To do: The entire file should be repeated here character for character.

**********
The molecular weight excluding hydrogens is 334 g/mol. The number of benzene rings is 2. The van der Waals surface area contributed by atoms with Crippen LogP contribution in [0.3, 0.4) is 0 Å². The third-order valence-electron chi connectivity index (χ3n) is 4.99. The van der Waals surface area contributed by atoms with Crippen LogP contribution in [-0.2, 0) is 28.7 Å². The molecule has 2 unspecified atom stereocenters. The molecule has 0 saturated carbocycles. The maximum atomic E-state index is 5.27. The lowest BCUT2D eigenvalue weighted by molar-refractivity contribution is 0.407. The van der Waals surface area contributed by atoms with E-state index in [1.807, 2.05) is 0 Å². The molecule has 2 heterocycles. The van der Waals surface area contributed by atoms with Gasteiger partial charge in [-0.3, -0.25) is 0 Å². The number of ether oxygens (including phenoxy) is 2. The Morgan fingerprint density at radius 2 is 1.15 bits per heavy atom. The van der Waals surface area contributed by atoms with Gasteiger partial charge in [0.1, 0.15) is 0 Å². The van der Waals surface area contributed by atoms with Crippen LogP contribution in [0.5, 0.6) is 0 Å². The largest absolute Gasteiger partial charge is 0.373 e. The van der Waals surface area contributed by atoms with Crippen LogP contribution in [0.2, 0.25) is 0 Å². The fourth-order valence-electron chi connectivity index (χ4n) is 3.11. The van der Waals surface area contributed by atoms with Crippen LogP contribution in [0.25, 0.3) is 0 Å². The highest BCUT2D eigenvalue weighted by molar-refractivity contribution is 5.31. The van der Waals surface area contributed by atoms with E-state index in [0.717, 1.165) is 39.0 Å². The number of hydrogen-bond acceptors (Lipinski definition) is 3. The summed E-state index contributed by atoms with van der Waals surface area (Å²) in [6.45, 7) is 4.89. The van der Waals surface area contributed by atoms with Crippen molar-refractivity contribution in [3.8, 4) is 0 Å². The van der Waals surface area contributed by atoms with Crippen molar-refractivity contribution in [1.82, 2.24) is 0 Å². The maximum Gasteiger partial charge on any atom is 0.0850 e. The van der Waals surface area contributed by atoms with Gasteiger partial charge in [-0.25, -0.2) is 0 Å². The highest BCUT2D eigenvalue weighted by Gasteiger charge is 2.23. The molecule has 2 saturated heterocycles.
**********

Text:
The molecular weight excluding hydrogens is 334 g/mol. The number of benzene rings is 2. The van der Waals surface area contributed by atoms with Crippen LogP contribution in [0.3, 0.4) is 0 Å². The third-order valence-electron chi connectivity index (χ3n) is 4.99. The van der Waals surface area contributed by atoms with Crippen LogP contribution in [-0.2, 0) is 28.7 Å². The molecule has 2 unspecified atom stereocenters. The molecule has 0 saturated carbocycles. The maximum atomic E-state index is 5.27. The lowest BCUT2D eigenvalue weighted by molar-refractivity contribution is 0.407. The van der Waals surface area contributed by atoms with E-state index in [1.807, 2.05) is 0 Å². The molecule has 2 heterocycles. The van der Waals surface area contributed by atoms with Gasteiger partial charge in [-0.3, -0.25) is 0 Å². The number of ether oxygens (including phenoxy) is 2. The Morgan fingerprint density at radius 2 is 1.15 bits per heavy atom. The van der Waals surface area contributed by atoms with Gasteiger partial charge in [0.1, 0.15) is 0 Å². The van der Waals surface area contributed by atoms with Crippen LogP contribution in [0.5, 0.6) is 0 Å². The largest absolute Gasteiger partial charge is 0.373 e. The van der Waals surface area contributed by atoms with Crippen LogP contribution in [0.2, 0.25) is 0 Å². The fourth-order valence-electron chi connectivity index (χ4n) is 3.11. The van der Waals surface area contributed by atoms with Crippen LogP contribution in [0.25, 0.3) is 0 Å². The highest BCUT2D eigenvalue weighted by molar-refractivity contribution is 5.31. The van der Waals surface area contributed by atoms with E-state index in [0.717, 1.165) is 39.0 Å². The number of hydrogen-bond acceptors (Lipinski definition) is 3. The summed E-state index contributed by atoms with van der Waals surface area (Å²) in [6.45, 7) is 4.89. The van der Waals surface area contributed by atoms with Crippen molar-refractivity contribution in [3.8, 4) is 0 Å². The van der Waals surface area contributed by atoms with Crippen molar-refractivity contribution in [1.82, 2.24) is 0 Å². The maximum Gasteiger partial charge on any atom is 0.0850 e. The van der Waals surface area contributed by atoms with Gasteiger partial charge in [-0.25, -0.2) is 0 Å². The highest BCUT2D eigenvalue weighted by Gasteiger charge is 2.23. The molecule has 2 saturated heterocycles.